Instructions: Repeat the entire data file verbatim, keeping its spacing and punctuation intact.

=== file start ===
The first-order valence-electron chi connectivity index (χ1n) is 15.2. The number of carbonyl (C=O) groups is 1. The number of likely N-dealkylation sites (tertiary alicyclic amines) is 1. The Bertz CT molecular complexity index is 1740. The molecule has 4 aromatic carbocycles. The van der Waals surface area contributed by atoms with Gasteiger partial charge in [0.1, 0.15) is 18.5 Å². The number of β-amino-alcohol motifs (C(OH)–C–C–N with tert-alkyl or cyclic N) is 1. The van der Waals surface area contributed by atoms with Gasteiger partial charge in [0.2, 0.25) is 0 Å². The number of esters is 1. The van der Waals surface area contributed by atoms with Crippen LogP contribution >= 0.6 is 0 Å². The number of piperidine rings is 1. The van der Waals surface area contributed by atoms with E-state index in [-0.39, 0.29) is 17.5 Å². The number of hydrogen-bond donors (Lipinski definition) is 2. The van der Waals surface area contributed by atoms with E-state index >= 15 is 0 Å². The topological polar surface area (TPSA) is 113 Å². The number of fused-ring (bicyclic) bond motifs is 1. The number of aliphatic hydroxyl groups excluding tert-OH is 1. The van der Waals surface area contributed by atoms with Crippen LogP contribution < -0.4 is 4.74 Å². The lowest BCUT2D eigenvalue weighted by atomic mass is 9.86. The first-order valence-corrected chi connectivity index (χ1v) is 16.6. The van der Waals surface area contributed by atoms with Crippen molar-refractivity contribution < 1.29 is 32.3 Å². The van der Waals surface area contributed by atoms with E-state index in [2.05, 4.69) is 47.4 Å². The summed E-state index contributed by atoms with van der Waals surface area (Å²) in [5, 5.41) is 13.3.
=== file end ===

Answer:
The first-order valence-electron chi connectivity index (χ1n) is 15.2. The number of carbonyl (C=O) groups is 1. The number of likely N-dealkylation sites (tertiary alicyclic amines) is 1. The Bertz CT molecular complexity index is 1740. The molecule has 4 aromatic carbocycles. The van der Waals surface area contributed by atoms with Gasteiger partial charge in [0.1, 0.15) is 18.5 Å². The number of β-amino-alcohol motifs (C(OH)–C–C–N with tert-alkyl or cyclic N) is 1. The van der Waals surface area contributed by atoms with Gasteiger partial charge in [0.2, 0.25) is 0 Å². The number of esters is 1. The van der Waals surface area contributed by atoms with Crippen LogP contribution >= 0.6 is 0 Å². The number of piperidine rings is 1. The van der Waals surface area contributed by atoms with E-state index in [-0.39, 0.29) is 17.5 Å². The number of hydrogen-bond donors (Lipinski definition) is 2. The van der Waals surface area contributed by atoms with E-state index >= 15 is 0 Å². The topological polar surface area (TPSA) is 113 Å². The number of fused-ring (bicyclic) bond motifs is 1. The number of aliphatic hydroxyl groups excluding tert-OH is 1. The van der Waals surface area contributed by atoms with Crippen LogP contribution < -0.4 is 4.74 Å². The lowest BCUT2D eigenvalue weighted by atomic mass is 9.86. The first-order valence-corrected chi connectivity index (χ1v) is 16.6. The van der Waals surface area contributed by atoms with Crippen molar-refractivity contribution < 1.29 is 32.3 Å². The van der Waals surface area contributed by atoms with E-state index in [2.05, 4.69) is 47.4 Å². The summed E-state index contributed by atoms with van der Waals surface area (Å²) in [5, 5.41) is 13.3.